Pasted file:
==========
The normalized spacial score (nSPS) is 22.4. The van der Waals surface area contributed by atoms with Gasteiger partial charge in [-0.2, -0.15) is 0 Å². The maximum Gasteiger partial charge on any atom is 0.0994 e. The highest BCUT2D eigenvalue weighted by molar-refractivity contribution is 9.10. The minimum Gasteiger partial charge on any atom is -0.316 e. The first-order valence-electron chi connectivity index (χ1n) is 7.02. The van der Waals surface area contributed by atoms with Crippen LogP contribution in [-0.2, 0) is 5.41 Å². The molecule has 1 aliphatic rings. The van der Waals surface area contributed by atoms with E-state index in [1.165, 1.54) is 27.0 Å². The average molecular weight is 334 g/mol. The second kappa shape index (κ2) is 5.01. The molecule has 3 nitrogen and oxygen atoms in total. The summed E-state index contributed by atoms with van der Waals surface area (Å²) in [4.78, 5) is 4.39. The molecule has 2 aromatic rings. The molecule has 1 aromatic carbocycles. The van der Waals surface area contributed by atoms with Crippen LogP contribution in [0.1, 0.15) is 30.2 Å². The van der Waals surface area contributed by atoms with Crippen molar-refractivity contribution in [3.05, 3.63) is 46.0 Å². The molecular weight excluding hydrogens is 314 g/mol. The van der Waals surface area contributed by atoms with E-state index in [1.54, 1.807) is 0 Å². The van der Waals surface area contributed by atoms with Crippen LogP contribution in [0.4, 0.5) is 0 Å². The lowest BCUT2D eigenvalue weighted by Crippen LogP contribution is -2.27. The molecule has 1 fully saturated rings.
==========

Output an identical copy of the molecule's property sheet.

The normalized spacial score (nSPS) is 22.4. The van der Waals surface area contributed by atoms with Gasteiger partial charge in [-0.2, -0.15) is 0 Å². The maximum Gasteiger partial charge on any atom is 0.0994 e. The highest BCUT2D eigenvalue weighted by molar-refractivity contribution is 9.10. The minimum Gasteiger partial charge on any atom is -0.316 e. The first-order valence-electron chi connectivity index (χ1n) is 7.02. The van der Waals surface area contributed by atoms with Crippen LogP contribution in [-0.2, 0) is 5.41 Å². The molecule has 1 aliphatic rings. The van der Waals surface area contributed by atoms with E-state index in [1.165, 1.54) is 27.0 Å². The average molecular weight is 334 g/mol. The second kappa shape index (κ2) is 5.01. The molecule has 3 nitrogen and oxygen atoms in total. The summed E-state index contributed by atoms with van der Waals surface area (Å²) in [4.78, 5) is 4.39. The molecule has 2 aromatic rings. The molecule has 1 aromatic carbocycles. The van der Waals surface area contributed by atoms with Crippen LogP contribution in [0.1, 0.15) is 30.2 Å². The van der Waals surface area contributed by atoms with Crippen molar-refractivity contribution in [3.05, 3.63) is 46.0 Å². The molecular weight excluding hydrogens is 314 g/mol. The van der Waals surface area contributed by atoms with E-state index in [1.54, 1.807) is 0 Å². The van der Waals surface area contributed by atoms with Crippen LogP contribution in [0.4, 0.5) is 0 Å². The lowest BCUT2D eigenvalue weighted by Crippen LogP contribution is -2.27. The molecule has 1 fully saturated rings.